The Shigir Idol was discovered by gold prospectors in 1894, but dating it proved a little problematic and controversial. Now, it is believed to be one of the oldest samples of art at 11,600 years old.
The Shigir Idol
In 1894, gold prospectors near the city of Yekaterinburg in Russia unearthed not gold, but wood, and a very special wood at that. Specifically, they unearthed what's now known as the Shigir Idol, a 5-meter (16-foot) carved wooden statue that was marked with recognizable human faces and hands, as well as several intricate markings. The statue was believed to be merely a few thousand years old, and it simply sat on display at a Russian Museum for many years.
In 1990s, researchers conducted a radiocarbon analysis of the statues to finally determine how old it really is, and turned up with a dating of about 9,800 years old. At the time, the results were rather controversial and many scholars rejected the results, stating that hunter-gatherers couldn't possibly have created such a large statue, especially one with intricate carvings and designs.
In 2014, a team of researchers took samples from the sculpture's core and used newer analytical techniques to date the unadulterated samples. Instead of revealing a much earlier date than the previous controversial findings, researchers dated the sculpture to be even older than previously dated at 11,600 years old.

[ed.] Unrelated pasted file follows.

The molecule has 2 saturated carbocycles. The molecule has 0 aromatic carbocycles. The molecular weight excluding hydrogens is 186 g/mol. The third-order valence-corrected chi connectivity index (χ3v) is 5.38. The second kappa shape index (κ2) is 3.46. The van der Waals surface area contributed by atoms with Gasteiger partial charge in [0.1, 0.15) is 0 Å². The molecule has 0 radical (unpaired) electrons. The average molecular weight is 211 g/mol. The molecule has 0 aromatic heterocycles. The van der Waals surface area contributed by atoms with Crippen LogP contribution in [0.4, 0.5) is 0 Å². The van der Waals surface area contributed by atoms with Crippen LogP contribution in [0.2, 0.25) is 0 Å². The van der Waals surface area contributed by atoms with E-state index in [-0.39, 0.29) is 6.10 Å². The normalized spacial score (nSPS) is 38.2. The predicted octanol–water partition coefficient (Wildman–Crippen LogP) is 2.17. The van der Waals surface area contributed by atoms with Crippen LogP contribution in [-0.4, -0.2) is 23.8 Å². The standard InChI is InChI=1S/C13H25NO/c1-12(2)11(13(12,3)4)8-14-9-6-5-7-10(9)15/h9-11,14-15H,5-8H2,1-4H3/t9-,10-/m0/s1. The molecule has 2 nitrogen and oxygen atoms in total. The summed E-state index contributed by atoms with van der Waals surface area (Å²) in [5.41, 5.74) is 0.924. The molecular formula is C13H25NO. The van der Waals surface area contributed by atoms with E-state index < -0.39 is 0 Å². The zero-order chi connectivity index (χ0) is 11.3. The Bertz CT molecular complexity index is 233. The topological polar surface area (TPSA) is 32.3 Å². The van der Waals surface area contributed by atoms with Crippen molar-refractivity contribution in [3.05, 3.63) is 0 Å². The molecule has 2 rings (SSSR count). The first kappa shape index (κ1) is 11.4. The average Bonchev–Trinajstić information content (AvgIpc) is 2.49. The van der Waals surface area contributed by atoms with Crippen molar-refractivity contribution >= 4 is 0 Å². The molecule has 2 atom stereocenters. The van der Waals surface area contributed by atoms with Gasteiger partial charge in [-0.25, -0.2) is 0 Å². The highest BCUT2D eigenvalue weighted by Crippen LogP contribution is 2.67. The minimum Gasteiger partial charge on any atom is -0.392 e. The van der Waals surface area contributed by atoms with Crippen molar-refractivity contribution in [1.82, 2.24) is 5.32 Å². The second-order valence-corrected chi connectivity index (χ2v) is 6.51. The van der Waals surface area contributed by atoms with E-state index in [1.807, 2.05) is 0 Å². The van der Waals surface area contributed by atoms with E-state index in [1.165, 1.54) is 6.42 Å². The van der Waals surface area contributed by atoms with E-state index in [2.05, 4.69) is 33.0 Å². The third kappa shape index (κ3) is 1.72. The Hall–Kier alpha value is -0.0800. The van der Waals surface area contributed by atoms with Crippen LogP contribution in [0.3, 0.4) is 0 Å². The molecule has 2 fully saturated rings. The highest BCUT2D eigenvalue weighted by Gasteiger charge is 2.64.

Evidently, researchers also found that the sculpture was likely made out of a single larch tree log, and compared to the 1914 diagram which showed that the sculpture had five human-like face carvings, the 2003 and 2014 analyses reveals it actually has eight.
What do the findings reveal about the sculpture's creators? The study suggests that it was made during a post-glacial Eurasia when the world was changing and forests were expanding. As such, perhaps the art of the hunter-gatherers possibly changed to cope with the new, unfamiliar world.
"We have to conclude hunter-gatherers had complex ritual and expression of ideas. Ritual doesn't start with farming, but with hunter-gatherers," said Thomas Terberger of the University of Göttingen in Germany, coauthor of the study.
In regard to the possible meaning behind the sculptures, however, experts are still uncertain. Study researcher Mikhail Zhilin of the Russian Academy of Sciences suggests it could symbolize forest spirits or demons, while another expert, Peter Vang Petersen, suggests that the zigzag design could be a sort of warning to signify a dangerous place.
Researchers of the study have gone back to Shigir in hopes of finding more evidence that could help them understand the creators of the mysterious artifact better. So far, they have found hundreds of bone points and daggers from the same time period, as well as elk antlers with animal faces carved onto them.
As it stands, the Shigir Idol is one of the oldest known example of monumental art.
The study is published in the journal Antiquity.